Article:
During the past several weeks, Americans have witnessed massive destruction at the hands of Hurricanes Harvey and Irma. The total economic damage – according to Joel Myers, president of AccuWeather – could be as high as $290 billion – $100 billion in Florida and $190 billion in Texas. In Crosby, Texas, there were two blasts at a chemical plant causing authorities to evacuate the area; and in Beaumont, 135,000 people were robbed of their drinking water after a water pump malfunction. Fifteen million Florida residents lost power and 25 percent of the homes in the Florida Keys were destroyed, thanks to Irma. That’s not to mention the immense destruction of the Caribbean Islands: Irma decimated nearly 95 percent of the property on Barbuda and caused a power outage affecting over 60 percent of the 1.5 million Puerto Ricans with energy suppliers. So what’s being done in the wake of this destruction?
Trump’s Executive Order
To begin answering this question, we need to look back ten days prior to the landing of Hurricane Harvey on Texas shores. On August 15th, President Donald Trump released an executive order allegedly meant to address infrastructure issues in the US. In reality, the order effectively prevented an Obama-era rule regarding federal flood risk management standards from going into effect. According to the 2015 mandate, all infrastructure and rebuilding projects would need to plan for the intensifying effects of global warming – effects such as creeping sea-levels and major storms. Essentially, the order would have updated a 40-year old standard regarding flood levels and related building regulations. Thanks to Trump’s contempt for all things related to Obama and climate change, the 2015 executive order was rescinded in a single line.
Change of Heart?
On September 8th, Homeland Security Advisor Tom Bossert indicated that the administration might soon release another executive order addressing the exigencies of flooding. In a statement to the press, he said, “We shouldn’t use federal money to rebuild in ways that don’t anticipate future flood risk. So we need to build back smarter and stronger against floodplain concerns when we use federal dollars.” It isn’t clear what the content of the executive order will contain, but it should be noted, Bossert never once mentioned rising sea levels.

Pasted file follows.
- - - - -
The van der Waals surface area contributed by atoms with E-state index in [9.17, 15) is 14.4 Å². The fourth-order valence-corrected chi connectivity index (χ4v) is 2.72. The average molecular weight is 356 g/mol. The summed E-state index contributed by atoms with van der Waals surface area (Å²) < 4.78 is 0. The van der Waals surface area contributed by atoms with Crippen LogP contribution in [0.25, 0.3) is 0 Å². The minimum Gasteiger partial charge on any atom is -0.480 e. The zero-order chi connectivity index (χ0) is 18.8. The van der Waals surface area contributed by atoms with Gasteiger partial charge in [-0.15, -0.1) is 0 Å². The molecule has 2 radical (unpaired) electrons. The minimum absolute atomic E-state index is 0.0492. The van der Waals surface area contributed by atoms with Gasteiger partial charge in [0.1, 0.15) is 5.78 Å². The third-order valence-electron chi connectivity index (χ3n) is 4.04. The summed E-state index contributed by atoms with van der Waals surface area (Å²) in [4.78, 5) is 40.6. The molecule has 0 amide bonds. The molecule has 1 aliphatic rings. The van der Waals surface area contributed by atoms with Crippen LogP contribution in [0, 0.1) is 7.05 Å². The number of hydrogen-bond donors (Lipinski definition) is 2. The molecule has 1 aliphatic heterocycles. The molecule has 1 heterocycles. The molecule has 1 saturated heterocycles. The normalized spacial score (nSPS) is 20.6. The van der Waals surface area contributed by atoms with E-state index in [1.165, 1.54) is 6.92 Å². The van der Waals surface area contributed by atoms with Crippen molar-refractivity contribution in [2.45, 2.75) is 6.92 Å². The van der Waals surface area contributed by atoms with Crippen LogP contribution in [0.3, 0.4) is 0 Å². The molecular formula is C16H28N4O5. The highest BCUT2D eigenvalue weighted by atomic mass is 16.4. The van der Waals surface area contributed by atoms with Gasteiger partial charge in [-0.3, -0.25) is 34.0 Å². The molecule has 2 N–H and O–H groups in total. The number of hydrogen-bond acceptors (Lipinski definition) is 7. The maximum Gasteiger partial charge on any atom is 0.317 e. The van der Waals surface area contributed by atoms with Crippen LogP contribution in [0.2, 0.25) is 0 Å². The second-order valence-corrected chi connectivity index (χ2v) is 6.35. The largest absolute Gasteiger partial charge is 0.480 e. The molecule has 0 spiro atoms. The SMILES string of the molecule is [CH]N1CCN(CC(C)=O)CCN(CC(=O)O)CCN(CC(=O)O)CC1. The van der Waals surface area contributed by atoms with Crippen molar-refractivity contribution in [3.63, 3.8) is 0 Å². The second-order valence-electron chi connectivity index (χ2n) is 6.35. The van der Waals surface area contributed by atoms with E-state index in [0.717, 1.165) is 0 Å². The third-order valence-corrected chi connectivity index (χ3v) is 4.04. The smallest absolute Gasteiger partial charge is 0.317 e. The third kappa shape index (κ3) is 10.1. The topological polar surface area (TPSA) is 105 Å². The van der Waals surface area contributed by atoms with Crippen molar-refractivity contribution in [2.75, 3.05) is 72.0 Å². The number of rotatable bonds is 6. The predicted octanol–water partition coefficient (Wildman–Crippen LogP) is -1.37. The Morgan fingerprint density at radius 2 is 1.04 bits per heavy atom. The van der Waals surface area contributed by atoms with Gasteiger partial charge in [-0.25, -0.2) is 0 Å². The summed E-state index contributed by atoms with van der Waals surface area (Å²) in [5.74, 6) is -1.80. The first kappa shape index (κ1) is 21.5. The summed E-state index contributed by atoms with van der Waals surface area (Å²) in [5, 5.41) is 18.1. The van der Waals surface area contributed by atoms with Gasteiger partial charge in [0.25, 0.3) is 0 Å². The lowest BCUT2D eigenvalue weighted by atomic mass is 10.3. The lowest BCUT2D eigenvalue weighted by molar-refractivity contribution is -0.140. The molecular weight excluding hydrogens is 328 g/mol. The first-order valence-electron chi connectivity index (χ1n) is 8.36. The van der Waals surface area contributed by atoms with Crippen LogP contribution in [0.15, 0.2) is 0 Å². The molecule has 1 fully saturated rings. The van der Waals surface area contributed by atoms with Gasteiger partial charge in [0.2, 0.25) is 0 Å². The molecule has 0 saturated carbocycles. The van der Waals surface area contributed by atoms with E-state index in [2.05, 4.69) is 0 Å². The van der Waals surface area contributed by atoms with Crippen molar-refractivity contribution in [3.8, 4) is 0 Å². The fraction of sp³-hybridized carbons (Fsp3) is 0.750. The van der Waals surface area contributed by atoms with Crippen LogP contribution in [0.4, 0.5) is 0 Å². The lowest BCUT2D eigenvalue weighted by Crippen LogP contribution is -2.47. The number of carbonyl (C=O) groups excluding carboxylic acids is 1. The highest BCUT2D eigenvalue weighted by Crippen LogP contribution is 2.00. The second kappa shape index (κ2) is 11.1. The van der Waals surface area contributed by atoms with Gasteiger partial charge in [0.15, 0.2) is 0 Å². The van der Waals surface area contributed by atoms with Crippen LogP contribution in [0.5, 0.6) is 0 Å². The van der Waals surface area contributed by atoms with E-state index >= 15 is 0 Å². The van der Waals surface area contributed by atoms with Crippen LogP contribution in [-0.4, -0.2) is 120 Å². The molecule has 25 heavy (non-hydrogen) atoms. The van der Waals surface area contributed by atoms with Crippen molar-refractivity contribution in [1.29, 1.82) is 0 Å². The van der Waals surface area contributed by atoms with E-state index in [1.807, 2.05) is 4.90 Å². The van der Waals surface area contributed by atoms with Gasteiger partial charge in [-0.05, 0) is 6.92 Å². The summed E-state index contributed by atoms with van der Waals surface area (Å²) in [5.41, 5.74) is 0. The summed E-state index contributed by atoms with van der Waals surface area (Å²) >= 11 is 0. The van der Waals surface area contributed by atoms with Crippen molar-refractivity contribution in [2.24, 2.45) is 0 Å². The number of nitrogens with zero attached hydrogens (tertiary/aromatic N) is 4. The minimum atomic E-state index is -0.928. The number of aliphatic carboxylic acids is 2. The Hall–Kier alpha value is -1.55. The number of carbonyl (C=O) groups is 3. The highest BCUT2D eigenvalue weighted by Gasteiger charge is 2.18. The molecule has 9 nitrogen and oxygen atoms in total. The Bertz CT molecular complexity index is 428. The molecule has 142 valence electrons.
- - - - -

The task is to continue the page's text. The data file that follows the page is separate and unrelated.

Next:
There has been some good news emanating from Washington. In a move deemed “ridiculous and disgraceful” by Speaker Paul Ryan, President Trump reached a deal with the Democratic leadership, extending the debt ceiling by three months and giving $15 billion in federal aid to disaster relief programs. Additionally, the bill that came out of the bipartisan deal ensures that the flood insurance program will remain intact at least until December. The legislation was signed by the President on Friday, September 8th.
Of primary concern is the Trump administration’s policy position on flood management standards. Though Bossert said Trump had always planned to replace the rescinded standard, it isn’t clear what the new rule will be. This is a significant problem since funding for flood management standards can both help ensure safety and save taxpayers money. Studies have shown that for every $1 spent on preventative measures, the government will save $4 on future relief funding.
There’s plenty of reason to be skeptical of Bossert’s claims. One need only look at Trump’s previous budget proposals. For instance, the administration proposed a $510 million cut to the National Oceanic and Atmospheric Administration’s (NOAA) budget. The president also suggested a 26 percent reduction to the budget for the NOAA’s Office of Oceanic and Atmospheric Research. Both of these reductions would impede the NOAA’s ability to improve its predictive capabilities. Whether these proposed measures ever become a reality is beside the point. They indicate a lack of willingness on the part of the administration to support agencies vital to the nation’s wellbeing.
It appears that, though Trump has responded to the short-term emergencies of Hurricane Harvey and Hurricane Irma, it is doubtful that he and his cohorts will ever employ a long-term plan to mitigate the disastrous effects of major storms and similar natural disasters.